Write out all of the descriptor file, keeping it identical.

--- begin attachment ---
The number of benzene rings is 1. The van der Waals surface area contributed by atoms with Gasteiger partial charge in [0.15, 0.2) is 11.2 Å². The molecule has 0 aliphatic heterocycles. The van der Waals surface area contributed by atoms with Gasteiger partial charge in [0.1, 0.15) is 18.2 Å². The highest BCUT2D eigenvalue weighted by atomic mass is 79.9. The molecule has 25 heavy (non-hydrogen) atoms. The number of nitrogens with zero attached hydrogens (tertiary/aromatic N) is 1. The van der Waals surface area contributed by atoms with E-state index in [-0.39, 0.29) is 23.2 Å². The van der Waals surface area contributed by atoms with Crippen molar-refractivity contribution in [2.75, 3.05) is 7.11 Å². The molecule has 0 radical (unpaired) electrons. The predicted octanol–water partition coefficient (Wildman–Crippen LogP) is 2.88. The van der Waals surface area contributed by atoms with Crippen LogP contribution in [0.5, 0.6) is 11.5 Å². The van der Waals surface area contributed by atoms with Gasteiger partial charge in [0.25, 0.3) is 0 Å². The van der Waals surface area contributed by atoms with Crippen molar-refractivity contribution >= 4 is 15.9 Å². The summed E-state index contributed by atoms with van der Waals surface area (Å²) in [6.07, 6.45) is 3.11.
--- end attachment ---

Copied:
The number of benzene rings is 1. The van der Waals surface area contributed by atoms with Gasteiger partial charge in [0.15, 0.2) is 11.2 Å². The molecule has 0 aliphatic heterocycles. The van der Waals surface area contributed by atoms with Gasteiger partial charge in [0.1, 0.15) is 18.2 Å². The highest BCUT2D eigenvalue weighted by atomic mass is 79.9. The molecule has 25 heavy (non-hydrogen) atoms. The number of nitrogens with zero attached hydrogens (tertiary/aromatic N) is 1. The van der Waals surface area contributed by atoms with E-state index in [-0.39, 0.29) is 23.2 Å². The van der Waals surface area contributed by atoms with Crippen molar-refractivity contribution in [2.75, 3.05) is 7.11 Å². The molecule has 0 radical (unpaired) electrons. The predicted octanol–water partition coefficient (Wildman–Crippen LogP) is 2.88. The van der Waals surface area contributed by atoms with Crippen LogP contribution in [0.5, 0.6) is 11.5 Å². The van der Waals surface area contributed by atoms with Gasteiger partial charge in [0.25, 0.3) is 0 Å². The van der Waals surface area contributed by atoms with Crippen molar-refractivity contribution >= 4 is 15.9 Å². The summed E-state index contributed by atoms with van der Waals surface area (Å²) in [6.07, 6.45) is 3.11.